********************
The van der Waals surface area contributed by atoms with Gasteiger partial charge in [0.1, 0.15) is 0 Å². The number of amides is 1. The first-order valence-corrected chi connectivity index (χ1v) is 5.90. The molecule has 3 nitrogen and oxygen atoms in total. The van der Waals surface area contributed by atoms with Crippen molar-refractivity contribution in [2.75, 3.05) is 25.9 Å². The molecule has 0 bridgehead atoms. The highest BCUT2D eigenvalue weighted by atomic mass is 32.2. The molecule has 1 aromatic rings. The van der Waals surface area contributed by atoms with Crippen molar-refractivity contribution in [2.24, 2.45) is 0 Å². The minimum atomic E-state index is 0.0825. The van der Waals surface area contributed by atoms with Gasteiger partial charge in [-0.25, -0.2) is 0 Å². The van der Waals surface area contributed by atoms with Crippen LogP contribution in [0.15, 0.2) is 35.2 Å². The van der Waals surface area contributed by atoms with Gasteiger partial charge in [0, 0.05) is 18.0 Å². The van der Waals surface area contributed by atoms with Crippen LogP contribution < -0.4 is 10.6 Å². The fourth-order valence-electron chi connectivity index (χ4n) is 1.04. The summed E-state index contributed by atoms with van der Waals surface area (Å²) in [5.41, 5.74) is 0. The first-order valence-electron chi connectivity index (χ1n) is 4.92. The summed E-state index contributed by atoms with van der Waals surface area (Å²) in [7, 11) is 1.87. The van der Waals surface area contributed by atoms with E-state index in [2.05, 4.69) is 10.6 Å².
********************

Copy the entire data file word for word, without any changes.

The van der Waals surface area contributed by atoms with Gasteiger partial charge in [0.1, 0.15) is 0 Å². The number of amides is 1. The first-order valence-corrected chi connectivity index (χ1v) is 5.90. The molecule has 3 nitrogen and oxygen atoms in total. The van der Waals surface area contributed by atoms with Crippen molar-refractivity contribution in [2.75, 3.05) is 25.9 Å². The molecule has 0 bridgehead atoms. The highest BCUT2D eigenvalue weighted by atomic mass is 32.2. The molecule has 1 aromatic rings. The van der Waals surface area contributed by atoms with Crippen molar-refractivity contribution in [2.24, 2.45) is 0 Å². The minimum atomic E-state index is 0.0825. The van der Waals surface area contributed by atoms with Gasteiger partial charge in [-0.25, -0.2) is 0 Å². The van der Waals surface area contributed by atoms with Crippen LogP contribution in [0.15, 0.2) is 35.2 Å². The van der Waals surface area contributed by atoms with Gasteiger partial charge in [0, 0.05) is 18.0 Å². The van der Waals surface area contributed by atoms with Crippen LogP contribution < -0.4 is 10.6 Å². The fourth-order valence-electron chi connectivity index (χ4n) is 1.04. The summed E-state index contributed by atoms with van der Waals surface area (Å²) in [5.41, 5.74) is 0. The first-order valence-electron chi connectivity index (χ1n) is 4.92. The summed E-state index contributed by atoms with van der Waals surface area (Å²) in [7, 11) is 1.87. The van der Waals surface area contributed by atoms with E-state index in [2.05, 4.69) is 10.6 Å².